In the case of infants, current recommendations contemplate measurement in the right arm, a cuff with a bladder width of approximately 50% of the mid-arm circumference, using a validated oscillometric device and with performance of 3 measurements 2 min apart.19 The reference values applied to infants aged 1 month to 1 year continue to be those published in 1987.20

In both cases, the approach to diagnosis is similar to the one employed in older children.

Beyond office blood pressure

At present, there are methods available to obtain BP readings outside the office. They include:

  • a)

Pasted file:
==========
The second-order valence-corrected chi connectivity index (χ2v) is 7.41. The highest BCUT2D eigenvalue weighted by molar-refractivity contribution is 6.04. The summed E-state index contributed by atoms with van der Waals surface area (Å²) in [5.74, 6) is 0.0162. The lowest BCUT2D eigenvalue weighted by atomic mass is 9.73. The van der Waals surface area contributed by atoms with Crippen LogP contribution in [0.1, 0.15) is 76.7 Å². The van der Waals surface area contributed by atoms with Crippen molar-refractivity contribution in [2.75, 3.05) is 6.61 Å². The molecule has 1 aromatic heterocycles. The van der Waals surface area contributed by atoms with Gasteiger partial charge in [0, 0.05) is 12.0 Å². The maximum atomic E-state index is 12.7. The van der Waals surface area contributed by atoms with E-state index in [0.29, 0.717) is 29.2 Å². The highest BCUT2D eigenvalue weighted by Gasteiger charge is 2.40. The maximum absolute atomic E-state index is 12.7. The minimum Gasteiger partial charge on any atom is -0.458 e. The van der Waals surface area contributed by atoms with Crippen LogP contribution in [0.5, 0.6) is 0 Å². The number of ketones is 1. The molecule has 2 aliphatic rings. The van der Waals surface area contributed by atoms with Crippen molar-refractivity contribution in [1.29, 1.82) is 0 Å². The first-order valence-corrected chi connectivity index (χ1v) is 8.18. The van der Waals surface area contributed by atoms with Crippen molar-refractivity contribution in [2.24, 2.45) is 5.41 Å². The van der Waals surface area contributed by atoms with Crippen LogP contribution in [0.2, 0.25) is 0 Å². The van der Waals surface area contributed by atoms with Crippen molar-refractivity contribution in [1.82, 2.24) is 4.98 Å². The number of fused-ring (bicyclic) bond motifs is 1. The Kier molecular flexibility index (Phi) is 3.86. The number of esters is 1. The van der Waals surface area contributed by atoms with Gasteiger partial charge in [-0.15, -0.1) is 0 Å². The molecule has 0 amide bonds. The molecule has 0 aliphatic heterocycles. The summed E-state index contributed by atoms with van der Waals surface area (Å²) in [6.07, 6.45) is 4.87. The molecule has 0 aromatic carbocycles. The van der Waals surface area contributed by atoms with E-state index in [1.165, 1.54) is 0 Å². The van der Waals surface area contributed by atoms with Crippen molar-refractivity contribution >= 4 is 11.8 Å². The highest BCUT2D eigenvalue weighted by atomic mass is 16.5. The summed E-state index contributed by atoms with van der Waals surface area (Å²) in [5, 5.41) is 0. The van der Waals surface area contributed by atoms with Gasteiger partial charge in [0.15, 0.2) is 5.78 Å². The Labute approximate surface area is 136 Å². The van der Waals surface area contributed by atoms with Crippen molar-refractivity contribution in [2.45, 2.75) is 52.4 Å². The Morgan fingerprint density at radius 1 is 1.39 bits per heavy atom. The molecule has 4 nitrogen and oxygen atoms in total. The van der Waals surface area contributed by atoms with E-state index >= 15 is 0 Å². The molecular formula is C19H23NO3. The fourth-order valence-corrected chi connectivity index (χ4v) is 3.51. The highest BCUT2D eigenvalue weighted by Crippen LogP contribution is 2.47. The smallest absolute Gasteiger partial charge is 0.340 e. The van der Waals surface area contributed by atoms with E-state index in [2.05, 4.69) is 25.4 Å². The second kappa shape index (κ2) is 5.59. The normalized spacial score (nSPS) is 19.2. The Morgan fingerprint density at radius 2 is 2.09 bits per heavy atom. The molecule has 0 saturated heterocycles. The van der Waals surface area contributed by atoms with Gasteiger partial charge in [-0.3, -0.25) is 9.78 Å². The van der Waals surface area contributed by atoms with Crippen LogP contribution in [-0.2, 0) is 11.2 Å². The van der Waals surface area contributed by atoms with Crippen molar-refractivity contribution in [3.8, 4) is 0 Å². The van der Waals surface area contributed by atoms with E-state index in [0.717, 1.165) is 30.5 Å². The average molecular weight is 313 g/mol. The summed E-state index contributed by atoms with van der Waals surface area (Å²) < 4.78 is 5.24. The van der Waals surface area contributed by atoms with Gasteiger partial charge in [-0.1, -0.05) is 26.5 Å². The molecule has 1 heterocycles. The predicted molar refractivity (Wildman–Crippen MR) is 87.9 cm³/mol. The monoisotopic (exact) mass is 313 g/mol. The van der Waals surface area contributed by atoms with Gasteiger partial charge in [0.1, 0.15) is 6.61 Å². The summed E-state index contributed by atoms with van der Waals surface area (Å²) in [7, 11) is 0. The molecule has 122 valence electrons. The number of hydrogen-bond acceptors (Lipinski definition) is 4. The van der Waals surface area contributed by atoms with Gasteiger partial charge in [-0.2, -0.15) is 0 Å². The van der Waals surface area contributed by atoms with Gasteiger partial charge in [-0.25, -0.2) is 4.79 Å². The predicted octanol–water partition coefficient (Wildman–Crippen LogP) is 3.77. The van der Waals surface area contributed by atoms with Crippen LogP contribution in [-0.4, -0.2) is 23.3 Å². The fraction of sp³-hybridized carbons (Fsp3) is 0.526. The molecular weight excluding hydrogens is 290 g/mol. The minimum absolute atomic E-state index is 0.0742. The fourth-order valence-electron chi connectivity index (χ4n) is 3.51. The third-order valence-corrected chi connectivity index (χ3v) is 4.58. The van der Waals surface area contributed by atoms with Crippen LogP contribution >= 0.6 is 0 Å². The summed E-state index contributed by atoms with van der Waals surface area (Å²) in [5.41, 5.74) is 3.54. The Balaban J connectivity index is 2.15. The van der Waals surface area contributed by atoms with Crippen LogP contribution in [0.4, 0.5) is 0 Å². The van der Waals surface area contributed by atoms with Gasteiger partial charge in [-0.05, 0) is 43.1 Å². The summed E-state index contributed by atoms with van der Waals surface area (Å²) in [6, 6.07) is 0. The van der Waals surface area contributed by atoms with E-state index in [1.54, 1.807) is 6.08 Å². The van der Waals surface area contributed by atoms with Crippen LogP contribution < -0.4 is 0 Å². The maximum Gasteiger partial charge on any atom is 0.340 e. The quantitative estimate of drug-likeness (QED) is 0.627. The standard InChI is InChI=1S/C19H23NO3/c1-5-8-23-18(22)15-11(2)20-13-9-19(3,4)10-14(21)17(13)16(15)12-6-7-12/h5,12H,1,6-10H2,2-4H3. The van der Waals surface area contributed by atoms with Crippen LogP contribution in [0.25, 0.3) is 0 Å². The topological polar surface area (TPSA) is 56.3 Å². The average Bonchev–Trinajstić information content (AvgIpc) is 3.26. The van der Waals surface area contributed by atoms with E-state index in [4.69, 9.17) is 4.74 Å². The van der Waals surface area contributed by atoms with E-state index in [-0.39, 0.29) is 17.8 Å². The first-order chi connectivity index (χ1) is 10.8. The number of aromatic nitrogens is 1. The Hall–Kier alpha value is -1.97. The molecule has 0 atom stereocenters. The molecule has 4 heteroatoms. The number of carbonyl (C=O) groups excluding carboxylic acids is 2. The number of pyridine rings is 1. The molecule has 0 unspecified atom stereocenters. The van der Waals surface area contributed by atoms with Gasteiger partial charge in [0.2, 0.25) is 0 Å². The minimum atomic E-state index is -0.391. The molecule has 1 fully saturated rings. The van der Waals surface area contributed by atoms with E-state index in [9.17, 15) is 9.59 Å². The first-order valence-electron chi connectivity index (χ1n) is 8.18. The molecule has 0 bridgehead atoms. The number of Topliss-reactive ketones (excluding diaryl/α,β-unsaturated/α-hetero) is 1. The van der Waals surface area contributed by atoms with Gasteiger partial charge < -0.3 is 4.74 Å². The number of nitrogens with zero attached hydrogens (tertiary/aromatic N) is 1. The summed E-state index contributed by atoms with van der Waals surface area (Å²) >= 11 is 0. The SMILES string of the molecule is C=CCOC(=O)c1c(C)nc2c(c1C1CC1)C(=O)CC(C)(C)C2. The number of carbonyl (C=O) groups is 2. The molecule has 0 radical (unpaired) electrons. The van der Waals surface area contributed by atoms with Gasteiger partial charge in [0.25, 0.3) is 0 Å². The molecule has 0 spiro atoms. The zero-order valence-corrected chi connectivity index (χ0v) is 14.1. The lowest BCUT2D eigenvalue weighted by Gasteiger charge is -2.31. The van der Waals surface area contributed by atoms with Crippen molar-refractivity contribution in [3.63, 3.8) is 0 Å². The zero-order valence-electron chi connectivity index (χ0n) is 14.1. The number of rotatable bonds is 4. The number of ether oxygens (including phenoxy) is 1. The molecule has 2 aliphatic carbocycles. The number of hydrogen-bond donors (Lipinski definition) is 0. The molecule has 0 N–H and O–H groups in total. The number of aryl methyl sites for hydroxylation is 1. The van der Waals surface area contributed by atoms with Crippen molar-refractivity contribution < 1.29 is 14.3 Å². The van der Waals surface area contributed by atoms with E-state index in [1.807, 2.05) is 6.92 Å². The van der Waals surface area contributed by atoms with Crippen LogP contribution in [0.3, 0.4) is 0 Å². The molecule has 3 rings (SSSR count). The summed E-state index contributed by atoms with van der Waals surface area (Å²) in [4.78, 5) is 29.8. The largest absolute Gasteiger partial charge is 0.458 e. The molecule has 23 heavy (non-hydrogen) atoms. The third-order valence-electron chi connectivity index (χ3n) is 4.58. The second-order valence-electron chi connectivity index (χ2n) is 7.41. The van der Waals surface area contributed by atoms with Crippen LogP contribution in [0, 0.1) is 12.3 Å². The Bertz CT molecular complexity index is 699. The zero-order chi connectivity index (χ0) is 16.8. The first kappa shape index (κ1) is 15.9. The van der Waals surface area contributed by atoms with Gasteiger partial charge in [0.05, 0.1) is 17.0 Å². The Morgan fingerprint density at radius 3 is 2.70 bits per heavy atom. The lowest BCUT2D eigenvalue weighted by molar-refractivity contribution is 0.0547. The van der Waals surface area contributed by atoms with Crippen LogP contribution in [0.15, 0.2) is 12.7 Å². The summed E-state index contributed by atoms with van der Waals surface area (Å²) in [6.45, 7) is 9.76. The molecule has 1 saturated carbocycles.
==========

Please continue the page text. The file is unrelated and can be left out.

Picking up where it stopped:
24-h ambulatory blood pressure monitoring (ABPM). Ambulatory BP monitors are portable devices that allow collection of more than 80 BP readings outside the office while the child or adolescent is engaged in usual everyday life. The values obtained by ABPM have proven to be more reproducible and more strongly correlated with target-organ damage compared to office BP values.2 Four different BP phenotypes have been established based on the combination of office BP and ABMP values. When there is agreement between both, BP values may be normal with both methods, which is known as normotension, or high, which is known as sustained HTN. If there is disagreement between office and ambulatory values, the possible phenotypes are white-coat HTN (high office BP values and normal ambulatory BP values) or masked HTN (normal office values and high ambulatory values). In consequence, the ESH recommends performance of ABPM in every patient with a diagnosis of HTN based on office BP measurement, especially if prescription of antihypertensive medication is contemplated, in order to prevent initiation of antihypertensive treatment in patients with white-coat HTN.2 This technique must be carried out in centres experienced in the diagnosis and treatment of HTN. The reference values for ABPM and the indications for its use are detailed in the ESH guideline.2